|Infighting among Syria rebels continue near Turkey||
Syrian rebels and al Qaeda-linked fighters battled near the border with Turkey on Wednesday, activists said, in an outbreak of violence that exposes serious divisions between factions fighting Syrian government, Reuters reported.
The al Qaeda-linked Islamic State of Iraq and the Levant (ISIL) took control of the border town of Azaz last month, kicking out rival rebels and prompting Turkey to shut its border crossing about 5 km (3 miles) away.
ISIL, which wants to merge Syria into a larger state ruled by Islamic law, has maintained control of the town since then and clashes have periodically erupted between them and fighters of the Northern Storm brigade they expelled to its outskirts.
The Britain-based Syrian Observatory for Human Rights, which has a network of sources across the country, said heavy clashes had resumed on Wednesday between the two groups.
It said there were reports ISIL fighters were advancing toward Northern Storm bases and checkpoints near the crossing into Turkey and in villages in the outskirts of Azaz.
An activist in the area confirmed fighting had started, but did not have details.
The Syrian rebels have been undermined by infighting, partially over conflicting ideology, but more often over territory, spoils of war and control of resources and smuggling.
ISIL, which is also present in neighboring Iraq, comprises a larger number of foreign fighters than other hardline Islamist brigades fighting in Syria.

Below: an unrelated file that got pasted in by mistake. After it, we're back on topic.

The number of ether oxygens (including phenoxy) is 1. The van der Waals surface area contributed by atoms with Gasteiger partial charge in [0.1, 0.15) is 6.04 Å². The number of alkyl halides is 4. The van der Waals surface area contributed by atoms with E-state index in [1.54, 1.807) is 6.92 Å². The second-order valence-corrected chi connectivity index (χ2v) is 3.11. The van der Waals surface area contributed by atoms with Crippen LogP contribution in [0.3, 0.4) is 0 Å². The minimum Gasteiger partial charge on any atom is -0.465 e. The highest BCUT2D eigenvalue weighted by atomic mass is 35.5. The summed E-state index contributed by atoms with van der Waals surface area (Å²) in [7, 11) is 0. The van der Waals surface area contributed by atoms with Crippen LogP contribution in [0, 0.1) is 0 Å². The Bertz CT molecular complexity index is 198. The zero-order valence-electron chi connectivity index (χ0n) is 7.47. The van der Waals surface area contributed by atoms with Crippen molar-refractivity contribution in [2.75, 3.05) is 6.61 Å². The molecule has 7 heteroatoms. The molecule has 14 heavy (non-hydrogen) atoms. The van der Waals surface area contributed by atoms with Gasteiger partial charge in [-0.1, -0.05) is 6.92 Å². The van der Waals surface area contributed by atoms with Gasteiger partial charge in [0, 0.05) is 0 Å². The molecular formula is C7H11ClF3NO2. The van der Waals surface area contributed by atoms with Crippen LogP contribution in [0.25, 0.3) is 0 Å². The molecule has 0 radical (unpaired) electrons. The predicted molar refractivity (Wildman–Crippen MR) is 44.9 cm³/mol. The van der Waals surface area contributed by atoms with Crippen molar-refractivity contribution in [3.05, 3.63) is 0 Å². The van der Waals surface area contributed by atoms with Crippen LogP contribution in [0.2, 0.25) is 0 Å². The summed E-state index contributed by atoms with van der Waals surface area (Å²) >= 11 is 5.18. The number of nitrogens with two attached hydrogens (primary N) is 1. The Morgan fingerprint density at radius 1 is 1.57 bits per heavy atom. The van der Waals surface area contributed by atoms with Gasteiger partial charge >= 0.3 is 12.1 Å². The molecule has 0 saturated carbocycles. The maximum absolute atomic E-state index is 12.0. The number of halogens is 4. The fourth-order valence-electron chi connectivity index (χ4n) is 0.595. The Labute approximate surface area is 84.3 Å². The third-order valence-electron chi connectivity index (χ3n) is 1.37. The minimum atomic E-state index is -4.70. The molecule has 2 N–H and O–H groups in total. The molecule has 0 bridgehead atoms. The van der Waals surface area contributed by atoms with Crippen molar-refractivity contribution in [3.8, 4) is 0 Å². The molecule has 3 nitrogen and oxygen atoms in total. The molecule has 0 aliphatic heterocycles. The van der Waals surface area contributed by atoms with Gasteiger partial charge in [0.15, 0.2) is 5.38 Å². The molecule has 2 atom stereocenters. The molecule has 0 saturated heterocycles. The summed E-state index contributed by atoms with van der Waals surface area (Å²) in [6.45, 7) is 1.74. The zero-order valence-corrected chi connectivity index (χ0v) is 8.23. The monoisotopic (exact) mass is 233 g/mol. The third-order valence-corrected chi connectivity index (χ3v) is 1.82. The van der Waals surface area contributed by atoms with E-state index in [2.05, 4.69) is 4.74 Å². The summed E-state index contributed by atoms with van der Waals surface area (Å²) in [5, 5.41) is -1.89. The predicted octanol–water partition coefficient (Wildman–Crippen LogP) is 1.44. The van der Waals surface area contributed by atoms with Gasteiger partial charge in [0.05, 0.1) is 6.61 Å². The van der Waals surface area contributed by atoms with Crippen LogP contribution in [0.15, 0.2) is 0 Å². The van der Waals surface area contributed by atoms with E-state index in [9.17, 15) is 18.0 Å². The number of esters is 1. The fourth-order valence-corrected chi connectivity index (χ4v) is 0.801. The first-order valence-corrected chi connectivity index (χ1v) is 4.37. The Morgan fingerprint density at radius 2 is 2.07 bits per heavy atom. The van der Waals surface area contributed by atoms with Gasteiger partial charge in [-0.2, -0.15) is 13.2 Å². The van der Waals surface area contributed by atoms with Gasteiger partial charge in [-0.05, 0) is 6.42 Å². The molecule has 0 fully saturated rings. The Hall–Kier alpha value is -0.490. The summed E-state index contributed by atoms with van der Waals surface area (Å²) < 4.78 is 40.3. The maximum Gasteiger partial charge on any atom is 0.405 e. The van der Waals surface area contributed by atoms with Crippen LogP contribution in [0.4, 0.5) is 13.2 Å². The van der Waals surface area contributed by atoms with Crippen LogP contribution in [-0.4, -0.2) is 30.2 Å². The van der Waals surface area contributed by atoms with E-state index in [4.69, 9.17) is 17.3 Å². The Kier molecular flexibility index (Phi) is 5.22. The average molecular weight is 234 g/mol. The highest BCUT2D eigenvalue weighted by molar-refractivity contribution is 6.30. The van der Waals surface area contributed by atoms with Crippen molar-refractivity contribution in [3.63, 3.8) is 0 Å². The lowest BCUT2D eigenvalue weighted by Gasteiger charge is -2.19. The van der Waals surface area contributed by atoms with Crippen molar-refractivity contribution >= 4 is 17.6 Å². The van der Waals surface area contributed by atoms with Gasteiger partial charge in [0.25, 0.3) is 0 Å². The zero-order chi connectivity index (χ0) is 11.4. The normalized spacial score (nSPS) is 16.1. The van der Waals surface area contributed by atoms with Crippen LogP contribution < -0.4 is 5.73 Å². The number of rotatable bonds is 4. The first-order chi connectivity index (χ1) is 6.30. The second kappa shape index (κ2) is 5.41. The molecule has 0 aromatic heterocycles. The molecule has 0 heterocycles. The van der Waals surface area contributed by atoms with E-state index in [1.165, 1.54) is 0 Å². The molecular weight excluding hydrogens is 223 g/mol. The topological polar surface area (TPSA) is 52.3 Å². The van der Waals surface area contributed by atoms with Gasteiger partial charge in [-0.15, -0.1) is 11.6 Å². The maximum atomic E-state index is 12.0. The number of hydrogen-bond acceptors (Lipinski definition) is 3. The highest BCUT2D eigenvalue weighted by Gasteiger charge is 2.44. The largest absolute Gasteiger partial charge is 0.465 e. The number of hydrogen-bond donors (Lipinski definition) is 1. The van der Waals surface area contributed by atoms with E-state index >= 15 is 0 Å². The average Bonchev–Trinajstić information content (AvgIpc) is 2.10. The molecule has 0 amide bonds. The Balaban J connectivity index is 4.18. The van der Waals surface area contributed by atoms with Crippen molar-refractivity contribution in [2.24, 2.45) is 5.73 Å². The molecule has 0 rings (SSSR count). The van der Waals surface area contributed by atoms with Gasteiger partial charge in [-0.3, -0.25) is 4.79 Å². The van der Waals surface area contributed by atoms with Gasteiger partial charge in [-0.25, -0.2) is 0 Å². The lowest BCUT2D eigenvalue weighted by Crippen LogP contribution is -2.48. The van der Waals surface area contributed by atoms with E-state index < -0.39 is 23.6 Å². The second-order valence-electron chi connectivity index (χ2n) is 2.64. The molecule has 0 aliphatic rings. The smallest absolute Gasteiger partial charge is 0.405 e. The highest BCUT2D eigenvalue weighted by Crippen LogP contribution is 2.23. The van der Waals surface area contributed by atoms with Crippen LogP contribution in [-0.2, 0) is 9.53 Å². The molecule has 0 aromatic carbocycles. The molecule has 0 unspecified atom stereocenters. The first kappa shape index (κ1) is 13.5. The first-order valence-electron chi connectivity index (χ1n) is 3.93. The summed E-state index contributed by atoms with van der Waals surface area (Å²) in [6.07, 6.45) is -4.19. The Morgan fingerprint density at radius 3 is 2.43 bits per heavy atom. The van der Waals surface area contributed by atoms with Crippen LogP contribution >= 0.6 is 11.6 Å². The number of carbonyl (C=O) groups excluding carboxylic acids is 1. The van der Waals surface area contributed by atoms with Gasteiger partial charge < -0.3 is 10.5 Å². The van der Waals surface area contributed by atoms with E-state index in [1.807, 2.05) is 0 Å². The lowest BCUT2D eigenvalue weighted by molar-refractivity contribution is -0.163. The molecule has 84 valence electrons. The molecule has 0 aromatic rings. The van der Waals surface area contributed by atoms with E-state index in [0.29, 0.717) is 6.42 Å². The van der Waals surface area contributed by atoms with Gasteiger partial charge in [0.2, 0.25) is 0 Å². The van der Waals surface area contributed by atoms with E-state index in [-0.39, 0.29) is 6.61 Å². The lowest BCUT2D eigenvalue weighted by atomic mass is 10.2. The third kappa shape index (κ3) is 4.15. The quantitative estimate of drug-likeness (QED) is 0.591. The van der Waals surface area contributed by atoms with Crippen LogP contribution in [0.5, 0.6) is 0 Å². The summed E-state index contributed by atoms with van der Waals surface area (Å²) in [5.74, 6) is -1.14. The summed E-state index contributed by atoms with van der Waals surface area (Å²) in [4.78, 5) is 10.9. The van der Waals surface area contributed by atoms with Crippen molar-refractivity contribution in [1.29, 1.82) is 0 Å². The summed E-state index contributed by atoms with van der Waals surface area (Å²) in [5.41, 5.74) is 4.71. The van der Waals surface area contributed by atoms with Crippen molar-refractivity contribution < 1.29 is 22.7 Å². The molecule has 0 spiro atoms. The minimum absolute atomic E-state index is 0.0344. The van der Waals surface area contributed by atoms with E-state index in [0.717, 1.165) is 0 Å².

Disarmament team begins mission
Meanwhile, a team of international disarmament experts tasked with destroying Syria’s chemical arsenal has started its work.
On Wednesday, the international inspectors left their hotel in Damascus to begin their work, Press TV reported.
The team of 19 inspectors from the Organization for the Prohibition of Chemical Weapons (OPCW) and 14 UN staffers arrived in the Syrian capital, Damascus, on Tuesday to implement a UN resolution that calls for the elimination of the Syrian chemical weapons.
According to a statement released by the UN, “In the coming days, their efforts are expected to focus on verifying information provided by the Syrian authorities and the initial planning phase of helping the country destroy its chemical weapons production facilities.”
“According to the OPCW-UN Security Council deadline, the entire chemical weapons stockpile must be eliminated in the first half of next year,” said the statement.
On September 14, Russia and the United States agreed on a deal under which Syria must account for its chemical weapons stockpiles within a week and see them eliminated by the middle of 2014. Syria has agreed to the deal.
Under the US-Russian deal, the OPCW team should finish the work by November. Some arsenals will be eliminated safely and destroyed outside Syria, while others will be destroyed inside the country.
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